The Moment of Awe

One of the most awe-inspiring moments of my life occurred on the morning of January 9th, 2007 as I was watching Steve Jobs introduce the original iPhone. The moment fundamentally changed the way I think about technology, and I still often think about it when putting new things into perspective. No, it wasn’t the moment Jobs introduced the phone itself. It wasn’t when he revealed what it looked like. It wasn’t even when he initially showed off the software. The moment of awe occurred when he placed his finger on the screen and flicked it upward:

The content on the screen moved up, as you’d expect, but then it continued to move after he lifted his finger off the screen! It was like magic. It feels ridiculous to think about this today, because touch-scrolling with momentum has become so ingrained in our use of mobile devices, but true kinetic scrolling was a revolutionary innovation at the time. The technology had existed, and other products had attempted similar scrolling behavior, but nothing came close to the realness of iPhone OS. I had never seen anything quite like it before–there was a human interacting directly with a computer on an intimate, physical level, and the computer was reacting by imitating the way a real, physical object would. The audience present at Jobs’ keynote was so amazed that they seemed unable to adequately respond–some people laughed while others simply gasped. Jobs continued scrolling up and down.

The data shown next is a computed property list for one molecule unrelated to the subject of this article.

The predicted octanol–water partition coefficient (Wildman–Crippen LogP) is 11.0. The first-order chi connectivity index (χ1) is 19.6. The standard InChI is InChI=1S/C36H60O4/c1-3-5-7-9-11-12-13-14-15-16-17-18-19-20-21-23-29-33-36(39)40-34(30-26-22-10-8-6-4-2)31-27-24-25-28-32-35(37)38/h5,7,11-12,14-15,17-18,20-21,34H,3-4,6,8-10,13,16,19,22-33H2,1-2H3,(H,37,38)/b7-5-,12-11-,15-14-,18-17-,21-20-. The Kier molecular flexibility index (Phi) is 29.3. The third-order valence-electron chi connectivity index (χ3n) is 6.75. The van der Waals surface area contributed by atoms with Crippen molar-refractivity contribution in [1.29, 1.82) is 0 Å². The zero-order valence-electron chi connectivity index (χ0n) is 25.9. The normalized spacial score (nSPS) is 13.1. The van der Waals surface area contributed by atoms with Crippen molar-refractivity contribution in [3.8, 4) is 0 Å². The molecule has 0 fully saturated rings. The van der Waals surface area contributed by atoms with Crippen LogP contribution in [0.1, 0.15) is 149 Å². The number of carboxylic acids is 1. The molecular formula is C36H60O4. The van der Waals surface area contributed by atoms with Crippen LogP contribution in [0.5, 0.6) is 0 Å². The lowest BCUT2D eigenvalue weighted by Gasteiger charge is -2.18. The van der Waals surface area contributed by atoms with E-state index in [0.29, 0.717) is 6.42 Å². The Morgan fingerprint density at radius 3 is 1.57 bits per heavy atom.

I remember feeling shocked and then having a huge smile on my face. I’m not sure what it was, but something profound clicked into place inside my nineteen-year-old head that morning.

 
687
Kudos
 
687
Kudos

Now read this

Google’s new “batshit crazy” UX

In a recent update to Gmail and Google+, Google removed the ability to go “home” by clicking the logo. Kevin Fox, who worked at Google as a designer for many years, had this to say: The new Gmail and Google+ ‘clicking on the logo does... Continue →